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Employment Law

It pays to ‘check’ the details.

03/01/2001
The 5th U.S. Circuit Court of Appeals tossed out a jury award to Sherman Jones, who sued under state age discrimination law. Reason: When Jones filed his complaint with the Equal …

Stray age remark buys you a ticket to court

03/01/2001
In removing Paul DeBrow as president of Century 21, the executive vice president allegedly said, “You’re too old for this shit.” Michigan’s Supreme Court says that’s enough direct evidence of possible …

Take direct approach to firing

03/01/2001
As Mary Flaherty saw it, her bosses at Metromail were running an organized campaign to make her so miserable that she’d quit. Flaherty, 61, says supervisors subjected her to sexist and …

Legality of arbitration depends where you are

02/01/2001
Before you require employees to arbitrate claims against you, find out whether it will stand up in court. A federal court in California recently barred a law firm from requiring …

How to respond when unions come a knockin’

02/01/2001
No union, no problem. Right? Not really. Even if your company isn’t unionized now, you can’t afford to be oblivious. Just ask Amazon.com. In the thick of the holiday shopping …

State Law Varies on When Clock Tolls for Overtime

02/01/2001

Q. What’s the definition of a standard workweek? One of our employees claims that overtime is defined as anything over eight hours per workday. Is he correct? —P.F., Minnesota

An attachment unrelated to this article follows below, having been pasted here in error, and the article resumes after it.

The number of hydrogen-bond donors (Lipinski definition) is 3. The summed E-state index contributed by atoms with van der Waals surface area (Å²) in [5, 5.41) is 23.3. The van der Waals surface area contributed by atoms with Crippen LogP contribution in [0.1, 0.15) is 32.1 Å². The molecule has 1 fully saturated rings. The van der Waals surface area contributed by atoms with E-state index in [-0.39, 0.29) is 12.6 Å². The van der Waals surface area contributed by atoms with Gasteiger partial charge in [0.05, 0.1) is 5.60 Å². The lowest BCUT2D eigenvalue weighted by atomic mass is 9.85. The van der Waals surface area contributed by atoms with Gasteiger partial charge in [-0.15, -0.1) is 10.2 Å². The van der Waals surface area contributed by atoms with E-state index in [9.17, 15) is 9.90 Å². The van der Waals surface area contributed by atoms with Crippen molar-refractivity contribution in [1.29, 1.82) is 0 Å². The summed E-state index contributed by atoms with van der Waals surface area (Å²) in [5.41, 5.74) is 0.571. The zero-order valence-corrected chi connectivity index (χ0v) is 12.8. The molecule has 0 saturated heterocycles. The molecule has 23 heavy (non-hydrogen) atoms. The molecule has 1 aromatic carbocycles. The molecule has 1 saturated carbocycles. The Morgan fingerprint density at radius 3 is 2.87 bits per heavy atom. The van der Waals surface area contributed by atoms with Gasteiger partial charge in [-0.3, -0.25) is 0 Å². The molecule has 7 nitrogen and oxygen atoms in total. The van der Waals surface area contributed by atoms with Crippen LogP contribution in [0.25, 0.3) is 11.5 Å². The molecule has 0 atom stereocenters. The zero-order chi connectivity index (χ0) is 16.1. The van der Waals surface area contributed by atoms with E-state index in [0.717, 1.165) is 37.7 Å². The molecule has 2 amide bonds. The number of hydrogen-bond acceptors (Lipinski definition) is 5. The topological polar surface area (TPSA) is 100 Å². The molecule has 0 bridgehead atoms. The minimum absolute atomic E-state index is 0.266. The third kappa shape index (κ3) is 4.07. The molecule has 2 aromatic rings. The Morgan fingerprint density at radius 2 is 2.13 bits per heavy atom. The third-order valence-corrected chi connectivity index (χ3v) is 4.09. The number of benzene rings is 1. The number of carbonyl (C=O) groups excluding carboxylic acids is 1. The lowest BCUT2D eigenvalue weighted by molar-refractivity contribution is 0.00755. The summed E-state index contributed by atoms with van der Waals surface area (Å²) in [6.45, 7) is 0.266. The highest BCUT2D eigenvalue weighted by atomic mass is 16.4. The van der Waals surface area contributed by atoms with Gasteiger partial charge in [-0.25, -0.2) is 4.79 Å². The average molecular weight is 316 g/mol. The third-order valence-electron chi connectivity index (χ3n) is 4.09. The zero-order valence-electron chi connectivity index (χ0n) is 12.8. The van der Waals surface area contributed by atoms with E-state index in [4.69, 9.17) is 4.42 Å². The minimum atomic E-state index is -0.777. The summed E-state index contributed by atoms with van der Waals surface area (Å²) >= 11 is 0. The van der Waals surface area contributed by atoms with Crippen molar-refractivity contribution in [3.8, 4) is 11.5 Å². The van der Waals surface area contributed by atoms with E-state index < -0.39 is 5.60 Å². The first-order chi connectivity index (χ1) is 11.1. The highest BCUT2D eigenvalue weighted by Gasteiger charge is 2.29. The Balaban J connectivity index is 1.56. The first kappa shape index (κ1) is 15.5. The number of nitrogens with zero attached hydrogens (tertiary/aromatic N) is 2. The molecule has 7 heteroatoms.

Body Odor: Clear the Air Over Staff Dress Code

02/01/2001

Q. In the December 2000 issue, you discussed the topic of employees with body odor. We also have a staff member with body odor so bad that other staff members have complained and even threatened to leave the agency. The employee has been disciplined several times and required to go home without pay until she agrees to comply with the dress code. At what point can we legally terminate her? —A.S., Michigan

New schedule legal, barring contract or illegal reason

02/01/2001

Q. Our company of 15 employees manufactures labels in California. We have an employee whom we want to move from the day shift to the swing shift. Although this employee has the most seniority, he has the least experience with the presses we run during the day. When we told the employee of our plans, he said that moving him would be illegal. Is he correct? We are worried that if we move him and he quits, it won’t be the last time that we hear from him. —T.R., California

Check state law for drug testing policy

02/01/2001

Q. Is drug testing permitted under Maryland law? —L.R., Maryland

Don’t shrug off same-race harassment

02/01/2001
Odis Ross’ boss at the county jail refused to call him Officer Ross. Instead, he addressed him as “black boy” and “nigger” and often referred to Ross’ wife, who is white, …